Nutrition Education: Six Tips for Shopping on a Budget

November 29, 2016

by Nalleli Martinez, Senior Nutrition Education Coordinator

At the Food Bank, our work doesn’t end once food is delivered to our pantries. Our Nutrition Education Team provides recipients with tips and tools for how to best use Food Bank ingredients to prepare healthy and filling meals. And, we strive to offer information in a culturally relevant way so that participants can find ease and comfort in connecting to the nutrition messages that we share.

In our “Shopping on a Budget” class, one topic that brings a smile to everyone’s face starts with the question, “Who could use a little extra money in their pockets?” The answer is almost always a unanimous chorus of agreement.

For most people, groceries are the second largest monthly expense after housing.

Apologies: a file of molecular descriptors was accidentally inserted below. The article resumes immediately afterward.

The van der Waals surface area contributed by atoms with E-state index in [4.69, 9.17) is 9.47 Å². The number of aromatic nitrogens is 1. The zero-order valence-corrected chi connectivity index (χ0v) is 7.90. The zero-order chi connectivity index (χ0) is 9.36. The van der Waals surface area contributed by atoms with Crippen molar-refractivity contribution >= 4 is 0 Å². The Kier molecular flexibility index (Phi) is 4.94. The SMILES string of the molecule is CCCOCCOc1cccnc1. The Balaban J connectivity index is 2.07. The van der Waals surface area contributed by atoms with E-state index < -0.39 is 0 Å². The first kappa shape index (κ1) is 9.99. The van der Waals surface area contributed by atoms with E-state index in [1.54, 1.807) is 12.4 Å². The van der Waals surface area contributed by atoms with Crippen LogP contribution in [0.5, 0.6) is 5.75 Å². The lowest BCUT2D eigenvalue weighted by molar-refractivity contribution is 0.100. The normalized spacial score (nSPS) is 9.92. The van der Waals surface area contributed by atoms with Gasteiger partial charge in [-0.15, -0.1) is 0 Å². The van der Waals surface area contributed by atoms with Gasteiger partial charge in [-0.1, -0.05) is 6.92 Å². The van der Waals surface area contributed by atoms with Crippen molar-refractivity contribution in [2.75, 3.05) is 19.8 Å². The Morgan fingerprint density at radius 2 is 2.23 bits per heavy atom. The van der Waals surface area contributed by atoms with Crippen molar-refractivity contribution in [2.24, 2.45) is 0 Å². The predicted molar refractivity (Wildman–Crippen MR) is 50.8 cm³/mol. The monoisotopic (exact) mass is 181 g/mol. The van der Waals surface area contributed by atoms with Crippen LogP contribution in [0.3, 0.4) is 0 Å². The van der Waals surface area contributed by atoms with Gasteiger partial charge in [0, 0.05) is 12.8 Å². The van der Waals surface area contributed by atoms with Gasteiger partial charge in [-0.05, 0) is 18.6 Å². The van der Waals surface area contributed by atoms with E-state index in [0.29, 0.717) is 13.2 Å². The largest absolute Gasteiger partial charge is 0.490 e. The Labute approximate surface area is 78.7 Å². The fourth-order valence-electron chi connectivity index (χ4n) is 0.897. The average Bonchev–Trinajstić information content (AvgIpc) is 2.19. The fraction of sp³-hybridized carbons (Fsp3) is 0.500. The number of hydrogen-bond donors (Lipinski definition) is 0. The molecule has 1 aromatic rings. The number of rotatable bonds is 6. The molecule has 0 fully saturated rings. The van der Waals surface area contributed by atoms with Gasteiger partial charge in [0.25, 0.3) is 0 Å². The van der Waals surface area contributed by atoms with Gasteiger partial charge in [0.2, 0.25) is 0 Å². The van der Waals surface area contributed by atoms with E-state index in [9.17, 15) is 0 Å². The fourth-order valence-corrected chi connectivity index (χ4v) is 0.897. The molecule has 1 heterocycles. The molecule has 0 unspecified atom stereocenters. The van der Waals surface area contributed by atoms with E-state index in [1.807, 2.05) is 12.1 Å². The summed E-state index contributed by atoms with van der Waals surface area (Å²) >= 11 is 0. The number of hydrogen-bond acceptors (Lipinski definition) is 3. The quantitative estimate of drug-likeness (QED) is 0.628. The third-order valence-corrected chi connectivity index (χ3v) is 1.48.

The good news is that people who use a food spending plan and shop carefully can cut their food costs by 20%. Yes, you read that correctly, 20%!

Here are six tips to help you save on groceries:

  1. Set a budget; it can be daily, weekly, or monthly.
  2. Make a shopping list, which will help you stick to purchasing only what you need.
  3. Freeze and store produce as space allows for later use in smoothies, stir-fries, soups, stews and much more.
  4. Don’t shop while hungry!
  5. Shop during sales. Find out when sales happen at your local markets or grocery stores. Typically, sales begin on Wednesdays.
  6. Visit your neighborhood food pantry. We’re here to help! If you are struggling to make ends meet, our food pantries in San Francisco and Marin can provide staple foods and produce to supplement your grocery purchases. Learn more here.

Our goal in Nutrition Education is to provide resources and information that everyone can use to improve their quality of life. In addition to the tips above, our workshops cover the “ins and outs” of navigating grocery stores and markets to facilitate healthy, cost-consciuous choices. What I love about these techniques is that they apply to everyone and anyone who steps into a grocery store, ready to brave the many aisles, shelves, and brands of food.

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